What You Need to Do When Buying an Option on a Property You Want Rezoned

When you buy an option on a property with the intention of applying to have it rezoned for a more profitable use, you must be certain to obtain the optionor's written approval, allowing you to represent him or her before the government agencies that regulate the rezoning process in your city or county.

In my area, this document is called an affidavit to authorize agent, and it gives the property owner's authorized agent the right to sign any documents necessary to file a rezoning application. Make certain that you have this crucial document signed by the optionor and acknowledged at the same time the option agreement and title transfer documents are signed and acknowledged. You must also know the approximate time between when a rezoning application is submitted and when it is approved and put on the books. In some jurisdictions, it can take from three to six months, depending on how frequent the approving authority meets and their workload, to get a rezoning application approved. And this is exactly why it is imperative that you negotiate an 8- to 12-month option period when using the rezoning strategy, so that you are covered in case the application and approval process takes longer than normal. I learned this lesson the hard way on my first rezoning deal when I was given some bad advice by an incompetent attorney and signed a three-month option deal. Right after I signed the option agreement, I got a rude awakening when I learned that the county had a three-month backlog of zoning applications, which my legal whiz had failed to tell me about. I fired the clueless attorney on the spot and paid the optionor $2,500 to extend the option period for another five months. And seven months later, I finally got the property's zoning classification changed from residential to professional office and had a $20,000 payday when I resold my option to an attorney.

-CHAPTER 8-

How You Can Use the LASH Strategy to Profit from Long-Term, Flat-Rate Master Leases and Real Estate Options

In Chapter 5, I told you how to use the lease and option strategy to profit from single-family houses. Now, I tell you how to use the LASH strategy to profit from long-term, flat-rate master leases and real estate options. LASH is an acronym that I have coined for "lease and sublease higher." The LASH strategy involves making money through the use of master leases, subleases, or sandwich leases and real estate options. The LASH strategy was used on the Empire State Building in New York City from 1961 to 2002. During this time, the National Historic Landmark was operated under a master lease. The World Trade Center was operated under a 99-year master lease before it was destroyed in the infamous terrorist attack of September 11, 2001. However, before you go adding LASH to your repertoire of real estate option strategies, you first need to know:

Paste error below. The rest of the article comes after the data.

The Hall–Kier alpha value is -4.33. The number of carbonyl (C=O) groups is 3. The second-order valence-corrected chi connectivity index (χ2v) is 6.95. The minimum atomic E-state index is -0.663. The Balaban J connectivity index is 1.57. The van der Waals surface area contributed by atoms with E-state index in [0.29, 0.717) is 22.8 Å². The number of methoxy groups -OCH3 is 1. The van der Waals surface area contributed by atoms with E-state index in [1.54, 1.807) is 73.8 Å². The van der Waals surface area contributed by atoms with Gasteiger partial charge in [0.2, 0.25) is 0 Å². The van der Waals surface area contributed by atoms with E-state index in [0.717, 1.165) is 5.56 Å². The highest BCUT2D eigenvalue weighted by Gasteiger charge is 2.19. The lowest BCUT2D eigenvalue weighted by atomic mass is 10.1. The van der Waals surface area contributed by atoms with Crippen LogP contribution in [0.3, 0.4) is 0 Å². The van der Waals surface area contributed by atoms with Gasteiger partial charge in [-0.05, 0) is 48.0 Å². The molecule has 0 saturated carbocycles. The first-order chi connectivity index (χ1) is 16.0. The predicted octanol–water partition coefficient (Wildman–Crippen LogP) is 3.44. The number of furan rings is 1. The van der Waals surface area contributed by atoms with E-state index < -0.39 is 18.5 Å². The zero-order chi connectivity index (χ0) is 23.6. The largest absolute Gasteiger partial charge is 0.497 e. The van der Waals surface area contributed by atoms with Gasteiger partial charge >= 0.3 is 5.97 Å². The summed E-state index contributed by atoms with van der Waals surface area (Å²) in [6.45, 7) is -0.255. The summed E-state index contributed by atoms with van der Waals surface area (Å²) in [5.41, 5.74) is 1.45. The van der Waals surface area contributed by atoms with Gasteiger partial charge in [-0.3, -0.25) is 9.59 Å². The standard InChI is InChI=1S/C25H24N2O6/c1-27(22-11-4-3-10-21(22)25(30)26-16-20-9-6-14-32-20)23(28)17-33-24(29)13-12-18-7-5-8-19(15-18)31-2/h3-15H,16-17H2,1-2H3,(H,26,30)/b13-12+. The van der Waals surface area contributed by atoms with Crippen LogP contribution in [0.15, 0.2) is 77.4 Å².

1. How the LASH strategy works.

2. Where to find valid lease agreements.

3. Why you must always use separate master lease and real estate option agreements.

4. The key provisions that must be included in your master lease agreements.

5. The key provisions that must be included in your sublease agreements.

6. How to best protect your position as lessee.

7. The key points to negotiate in your master lease.

8. The best types of properties to use the LASH strategy on.

9. How to thoroughly screen tenant applicants.

Making Money by Investing in Real Estate

Making Money by Investing in Real Estate

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